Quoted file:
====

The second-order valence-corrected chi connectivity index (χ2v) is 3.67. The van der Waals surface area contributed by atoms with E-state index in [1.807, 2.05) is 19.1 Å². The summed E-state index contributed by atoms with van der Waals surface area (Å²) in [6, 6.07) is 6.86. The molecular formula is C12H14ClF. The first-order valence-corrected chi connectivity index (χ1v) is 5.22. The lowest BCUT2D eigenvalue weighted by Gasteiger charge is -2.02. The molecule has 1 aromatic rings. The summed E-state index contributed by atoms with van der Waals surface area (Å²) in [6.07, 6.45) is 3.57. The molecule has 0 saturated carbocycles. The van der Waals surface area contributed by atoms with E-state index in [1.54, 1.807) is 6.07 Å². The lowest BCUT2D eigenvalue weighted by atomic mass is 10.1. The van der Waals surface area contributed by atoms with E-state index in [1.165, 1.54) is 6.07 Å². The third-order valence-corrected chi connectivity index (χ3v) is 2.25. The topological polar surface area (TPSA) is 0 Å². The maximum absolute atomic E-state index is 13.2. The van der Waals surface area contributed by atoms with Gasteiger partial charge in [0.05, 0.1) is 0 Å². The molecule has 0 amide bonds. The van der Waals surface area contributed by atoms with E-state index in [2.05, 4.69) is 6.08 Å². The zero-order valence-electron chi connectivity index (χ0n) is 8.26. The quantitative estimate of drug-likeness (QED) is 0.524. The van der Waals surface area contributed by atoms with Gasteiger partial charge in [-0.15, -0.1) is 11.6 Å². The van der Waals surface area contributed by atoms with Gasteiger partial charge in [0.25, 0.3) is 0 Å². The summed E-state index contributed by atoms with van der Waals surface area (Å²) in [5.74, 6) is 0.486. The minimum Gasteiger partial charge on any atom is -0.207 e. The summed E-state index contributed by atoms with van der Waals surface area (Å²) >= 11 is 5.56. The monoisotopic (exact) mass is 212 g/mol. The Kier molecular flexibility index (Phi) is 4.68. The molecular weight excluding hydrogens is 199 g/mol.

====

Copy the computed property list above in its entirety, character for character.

The second-order valence-corrected chi connectivity index (χ2v) is 3.67. The van der Waals surface area contributed by atoms with E-state index in [1.807, 2.05) is 19.1 Å². The summed E-state index contributed by atoms with van der Waals surface area (Å²) in [6, 6.07) is 6.86. The molecular formula is C12H14ClF. The first-order valence-corrected chi connectivity index (χ1v) is 5.22. The lowest BCUT2D eigenvalue weighted by Gasteiger charge is -2.02. The molecule has 1 aromatic rings. The summed E-state index contributed by atoms with van der Waals surface area (Å²) in [6.07, 6.45) is 3.57. The molecule has 0 saturated carbocycles. The van der Waals surface area contributed by atoms with E-state index in [1.54, 1.807) is 6.07 Å². The lowest BCUT2D eigenvalue weighted by atomic mass is 10.1. The van der Waals surface area contributed by atoms with E-state index in [1.165, 1.54) is 6.07 Å². The third-order valence-corrected chi connectivity index (χ3v) is 2.25. The topological polar surface area (TPSA) is 0 Å². The maximum absolute atomic E-state index is 13.2. The van der Waals surface area contributed by atoms with Gasteiger partial charge in [0.05, 0.1) is 0 Å². The molecule has 0 amide bonds. The van der Waals surface area contributed by atoms with E-state index in [2.05, 4.69) is 6.08 Å². The zero-order valence-electron chi connectivity index (χ0n) is 8.26. The quantitative estimate of drug-likeness (QED) is 0.524. The van der Waals surface area contributed by atoms with Gasteiger partial charge in [-0.15, -0.1) is 11.6 Å². The van der Waals surface area contributed by atoms with Gasteiger partial charge in [0.25, 0.3) is 0 Å². The summed E-state index contributed by atoms with van der Waals surface area (Å²) in [5.74, 6) is 0.486. The minimum Gasteiger partial charge on any atom is -0.207 e. The summed E-state index contributed by atoms with van der Waals surface area (Å²) >= 11 is 5.56. The monoisotopic (exact) mass is 212 g/mol. The Kier molecular flexibility index (Phi) is 4.68. The molecular weight excluding hydrogens is 199 g/mol.